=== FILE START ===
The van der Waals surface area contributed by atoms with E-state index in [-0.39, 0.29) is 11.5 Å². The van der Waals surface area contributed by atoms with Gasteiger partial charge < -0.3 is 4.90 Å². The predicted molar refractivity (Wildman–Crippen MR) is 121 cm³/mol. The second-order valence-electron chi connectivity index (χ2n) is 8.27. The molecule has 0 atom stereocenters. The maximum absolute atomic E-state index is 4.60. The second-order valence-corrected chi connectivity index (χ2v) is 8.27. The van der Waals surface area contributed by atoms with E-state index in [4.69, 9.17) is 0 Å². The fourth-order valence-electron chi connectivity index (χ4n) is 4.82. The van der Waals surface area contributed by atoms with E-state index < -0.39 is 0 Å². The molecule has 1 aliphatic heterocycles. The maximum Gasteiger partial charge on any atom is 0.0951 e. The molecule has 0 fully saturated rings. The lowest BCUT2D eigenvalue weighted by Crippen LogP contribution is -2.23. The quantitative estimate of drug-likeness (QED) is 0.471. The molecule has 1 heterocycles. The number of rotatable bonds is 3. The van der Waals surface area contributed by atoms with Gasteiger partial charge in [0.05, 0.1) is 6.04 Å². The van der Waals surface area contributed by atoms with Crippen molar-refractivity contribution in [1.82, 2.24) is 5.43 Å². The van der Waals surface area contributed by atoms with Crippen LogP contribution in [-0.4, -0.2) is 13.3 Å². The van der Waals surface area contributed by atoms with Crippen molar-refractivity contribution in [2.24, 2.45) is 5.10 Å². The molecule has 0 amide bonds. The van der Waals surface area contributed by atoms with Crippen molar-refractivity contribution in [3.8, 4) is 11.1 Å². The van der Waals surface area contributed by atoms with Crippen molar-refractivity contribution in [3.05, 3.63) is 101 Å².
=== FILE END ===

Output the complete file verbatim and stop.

The van der Waals surface area contributed by atoms with E-state index in [-0.39, 0.29) is 11.5 Å². The van der Waals surface area contributed by atoms with Gasteiger partial charge < -0.3 is 4.90 Å². The predicted molar refractivity (Wildman–Crippen MR) is 121 cm³/mol. The second-order valence-electron chi connectivity index (χ2n) is 8.27. The molecule has 0 atom stereocenters. The maximum absolute atomic E-state index is 4.60. The second-order valence-corrected chi connectivity index (χ2v) is 8.27. The van der Waals surface area contributed by atoms with E-state index in [4.69, 9.17) is 0 Å². The fourth-order valence-electron chi connectivity index (χ4n) is 4.82. The van der Waals surface area contributed by atoms with E-state index < -0.39 is 0 Å². The molecule has 1 aliphatic heterocycles. The maximum Gasteiger partial charge on any atom is 0.0951 e. The molecule has 0 fully saturated rings. The lowest BCUT2D eigenvalue weighted by Crippen LogP contribution is -2.23. The quantitative estimate of drug-likeness (QED) is 0.471. The molecule has 1 heterocycles. The number of rotatable bonds is 3. The van der Waals surface area contributed by atoms with Gasteiger partial charge in [0.05, 0.1) is 6.04 Å². The van der Waals surface area contributed by atoms with Crippen molar-refractivity contribution in [1.82, 2.24) is 5.43 Å². The van der Waals surface area contributed by atoms with Crippen LogP contribution in [-0.4, -0.2) is 13.3 Å². The van der Waals surface area contributed by atoms with Crippen molar-refractivity contribution in [2.24, 2.45) is 5.10 Å². The molecule has 0 amide bonds. The van der Waals surface area contributed by atoms with Crippen molar-refractivity contribution in [3.8, 4) is 11.1 Å². The van der Waals surface area contributed by atoms with Crippen molar-refractivity contribution in [3.05, 3.63) is 101 Å².